Nuland downplays RT’s threat to ‘truthful’ US media space

U.S. Assistant Secretary of State Victoria Nuland. (Reuters/Gleb Garanich)
Due to its “tiny audience,” RT poses no threat and should be allowed to stay within US media space, which is “full of dynamic truthful opinion,” the State Department's Victoria Nuland said. But other US officials view RT as a “challenge” in the media war.

“All you have to do is look at RT’s tiny, tiny audience in the United States to understand what happens when you broadcast untruths in a media space that is full of dynamic truthful opinion,” said the official, who curates Washington’s policy in Eastern Europe, during a Q&A at the Brookings Institute.

During a session that was almost entirely focused on the ongoing armed conflict in Ukraine, she also accused RT and other Russian outlets of broadcasting “lies about who’s responsible for the violence” in the region.

When asked whether the Moscow-headquartered channel – which launched RT America, a US-specific broadcast station, in 2010 – should be banned, Nuland asserted that there was no need.

“We believe in freedom of speech, freedom of media in this country. The question we ask Russians, is why are you so afraid of diversity of opinion in your own space?” she told a receptive audience at the Washington think-tank.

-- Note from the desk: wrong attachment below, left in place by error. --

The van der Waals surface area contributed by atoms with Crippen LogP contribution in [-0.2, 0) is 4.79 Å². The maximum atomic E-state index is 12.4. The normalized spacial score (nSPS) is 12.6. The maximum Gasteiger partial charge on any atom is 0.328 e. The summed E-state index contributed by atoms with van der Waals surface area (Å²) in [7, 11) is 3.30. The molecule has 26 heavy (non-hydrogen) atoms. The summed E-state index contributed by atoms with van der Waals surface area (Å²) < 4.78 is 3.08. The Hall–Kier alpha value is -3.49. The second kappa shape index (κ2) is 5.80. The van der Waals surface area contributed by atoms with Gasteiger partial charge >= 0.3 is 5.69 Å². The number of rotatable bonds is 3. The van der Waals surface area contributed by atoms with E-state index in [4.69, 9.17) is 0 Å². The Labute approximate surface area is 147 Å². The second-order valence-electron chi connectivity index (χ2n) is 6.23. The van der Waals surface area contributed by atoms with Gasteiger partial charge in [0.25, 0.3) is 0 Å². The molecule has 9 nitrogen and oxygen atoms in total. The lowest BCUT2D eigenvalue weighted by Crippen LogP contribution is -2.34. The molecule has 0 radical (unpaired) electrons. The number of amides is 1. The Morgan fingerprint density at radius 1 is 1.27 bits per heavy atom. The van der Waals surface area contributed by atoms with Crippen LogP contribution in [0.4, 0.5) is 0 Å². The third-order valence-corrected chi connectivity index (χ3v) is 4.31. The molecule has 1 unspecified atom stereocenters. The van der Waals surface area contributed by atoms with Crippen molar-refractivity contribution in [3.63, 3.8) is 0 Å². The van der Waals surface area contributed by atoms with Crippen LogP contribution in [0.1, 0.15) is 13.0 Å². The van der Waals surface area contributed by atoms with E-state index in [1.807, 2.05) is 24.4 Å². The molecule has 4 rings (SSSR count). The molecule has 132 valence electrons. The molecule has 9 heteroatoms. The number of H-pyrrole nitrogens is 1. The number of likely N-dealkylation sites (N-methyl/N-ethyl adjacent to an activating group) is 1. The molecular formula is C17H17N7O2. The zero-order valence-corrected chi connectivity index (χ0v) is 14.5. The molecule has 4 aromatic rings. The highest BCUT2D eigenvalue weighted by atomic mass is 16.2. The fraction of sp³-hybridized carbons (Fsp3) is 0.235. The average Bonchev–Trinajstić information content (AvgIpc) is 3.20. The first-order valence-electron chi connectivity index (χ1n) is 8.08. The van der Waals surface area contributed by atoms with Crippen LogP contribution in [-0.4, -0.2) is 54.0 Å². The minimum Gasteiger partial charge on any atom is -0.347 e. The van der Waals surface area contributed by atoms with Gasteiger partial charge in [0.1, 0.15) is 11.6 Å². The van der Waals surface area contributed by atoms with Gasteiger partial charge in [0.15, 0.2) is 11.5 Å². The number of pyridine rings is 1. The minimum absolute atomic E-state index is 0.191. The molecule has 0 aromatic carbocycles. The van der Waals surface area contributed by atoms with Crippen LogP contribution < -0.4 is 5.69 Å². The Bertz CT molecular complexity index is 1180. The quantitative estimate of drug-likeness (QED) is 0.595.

However, dismissing RT as irrelevant is a somewhat passé tactic which has been rejected by senior US officials. Poll results have also shown RT's steady growth.

A survey conducted in the seven major US cities last year showed that residents of Washington DC, New York and other cities prefer RT to other international TV channels such as Euronews, Deutsche Welle and France 24.

Moreover, RT enjoyed the highest rate of increase in weekly audience reach among all surveyed channels, ahead of CNN International, BBC World News, Al Jazeera America and Euronews. Its weekly audience had doubled in a year, reaching nearly 3 million viewers.

RT’s online presence is even more extensive. Its combined YouTube channels were the first of any news organization to hit both one and two billion views, with the latter milestone reached in December. RT’s Facebook page has over 2.3 million 'likes,' while receives tens of millions of page views each month.

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The current and former US secretaries of state, John Kerry and Hillary Clinton, have described RT as more of a threat to US media space, with Kerry calling it the Kremlin's “propaganda bullhorn” over Ukraine.

Back in 2011, Clinton declared that the US was losing a media war against alternative outlets like RT, saying: “We are in an information war and we are losing that war.”

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But the starkest reaction to the network has come from the chair of the US Broadcasting Board of Governors (BBG), Andrew Lack. The head of the federal agency – which is responsible for running Voice of America and Radio Free Europe – placed RT alongside terrorist organizations, for pushing perspectives that the US finds unacceptable.

“We are facing a number of challenges from entities like Russia Today which is out there pushing a point of view, the Islamic State in the Middle East and groups like Boko Haram,” he told The New York Times, unleashing a storm of criticism from journalists worldwide.